Algae species explored for both biofuel source and pollution control

March 14, 2012 By Teresa Messmore
Kathryn Coyne, assistant professor of marine biosciences, is studying algae as a source of biofuel and pollution control. Credit: Lisa Tossey

(PhysOrg.com) -- The tiny, plant-like Heterosigma akashiwo is too small to see with the naked eye, but the microscopic algae may pack a big environmental punch. University of Delaware researchers are studying whether the species can neutralize harmful smokestack emissions – and also serve as a source of eco-friendly biofuel.

The project is an outgrowth of biochemist Kathryn Coyne’s study into the ecology of H. akashiwo, which thrives in Delaware and worldwide. Coyne and her postdoctoral fellow, Jennifer Stewart, found that the contain a special enzyme with the unusual ability to detoxify , one of multiple contaminants released through industrial chimneys as .

Based on the discovery of that enzyme, Coyne and Stewart decided to explore the possibility of recruiting the algae for pollution control. They knew that other scientists were trying to use different types of algae to reduce emissions of another flue gas component, carbon dioxide, since algae need carbon dioxide to grow. 

“The problem with those attempts was that the nitric oxide also present in flue gas usually killed the algae,” said Coyne, assistant professor of marine biosciences. “It’s very harmful.”

That’s where H. akashiwo’s special enzyme may come in handy. The protein may enable the algae to convert harmful nitric oxide into innocuous nitrate, while the algae are also metabolizing carbon dioxide.

In addition to having pollution-fighting potential, H. akashiwo is a proven source of biofuel. Rising petroleum prices and finite quantities of fossil fuels are prompting demand for renewable energy sources, and algae-derived biofuel is already powering some trains, jets and other machines. 

Adding nitrogen is an important but costly step in the process of making biofuel. H. akashiwo’s ability to use nitric oxide from flue gas essentially eliminates that step.

Coyne’s project is still in the early stages, having only recently received funding from Delaware Sea Grant. Before investigating commercial applications, Coyne will need to examine the long-term effects of flue gas on the algae’s physiology. She will also evaluate how well H. akashiwo uses nitric oxide as a nitrogen source and how light intensities affect its production of the lipids and fatty acids used to make biofuel. 

Yet the potential upsides could be great. Existing methods of cleaning factory gas before it is released into the air are labor-intensive and costly, so algae pose a natural and potentially cheaper alternative. They also contain a high proportion of the fats needed to make biofuel.

“Algal biofuels are great values,” Coyne said. “Compared to crops like corn and soybeans, the same mass of algae can produce greater quantities of biofuel.”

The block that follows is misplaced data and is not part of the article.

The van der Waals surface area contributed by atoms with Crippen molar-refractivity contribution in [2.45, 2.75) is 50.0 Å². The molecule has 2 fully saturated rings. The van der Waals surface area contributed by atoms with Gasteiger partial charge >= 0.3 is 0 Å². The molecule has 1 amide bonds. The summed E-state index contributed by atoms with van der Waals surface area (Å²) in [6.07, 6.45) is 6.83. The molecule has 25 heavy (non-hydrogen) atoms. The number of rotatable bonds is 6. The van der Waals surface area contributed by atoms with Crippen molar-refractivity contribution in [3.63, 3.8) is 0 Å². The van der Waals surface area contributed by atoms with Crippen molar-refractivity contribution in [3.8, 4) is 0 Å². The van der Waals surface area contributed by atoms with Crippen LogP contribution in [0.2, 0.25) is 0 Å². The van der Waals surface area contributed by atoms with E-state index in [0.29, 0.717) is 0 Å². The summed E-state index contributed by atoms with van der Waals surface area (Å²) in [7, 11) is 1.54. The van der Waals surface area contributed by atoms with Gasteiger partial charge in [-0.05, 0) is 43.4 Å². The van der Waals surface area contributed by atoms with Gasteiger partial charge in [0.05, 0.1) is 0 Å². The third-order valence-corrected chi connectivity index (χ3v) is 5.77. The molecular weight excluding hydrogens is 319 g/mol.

Explore further: Algae-Based Biofuel From Fish

Related Stories

Algae-Based Biofuel From Fish

September 1, 2009

Right now, when biofuel is produced using algae, cultures are grown and then processed into fuel. But the process is expensive and difficult. Now a company in Texas, LiveFuels, Inc., hopes that it will be able to change all ...

EADS to unveil algae-powered aircraft

June 4, 2010

European aerospace giant EADS is poised to unveil a "hybrid" aircraft which runs on algae fuel, a world first, its technical director said on Friday.

Just because it's green doesn't make it mean

April 22, 2011

Unlike the spinach smoothie my boot camp instructor tries to get me to drink, just because something is green doesn’t necessarily make it a bad thing. Case in point - Algae.

Pilot plant cleans waste water and creates fuel

September 16, 2011

A new industrial plant that uses algae to clean waste water has opened in Gloucestershire, run by scientists from the University’s Department of Biology and Biochemistry, and environmental innovation company Aragreen.

Recommended for you

Plastic in 99 percent of seabirds by 2050

August 31, 2015

Researchers from CSIRO and Imperial College London have assessed how widespread the threat of plastic is for the world's seabirds, including albatrosses, shearwaters and penguins, and found the majority of seabird species ...

Researchers unveil DNA-guided 3-D printing of human tissue

August 31, 2015

A UCSF-led team has developed a technique to build tiny models of human tissues, called organoids, more precisely than ever before using a process that turns human cells into a biological equivalent of LEGO bricks. These ...

Study shows female frogs susceptible to 'decoy effect'

August 28, 2015

(Phys.org)—A pair of researchers has found that female túngaras, frogs that live in parts of Mexico and Central and South America, appear to be susceptible to the "decoy effect." In their paper published in the journal ...

0 comments

Please sign in to add a comment. Registration is free, and takes less than a minute. Read more

Click here to reset your password.
Sign in to get notified via email when new comments are made.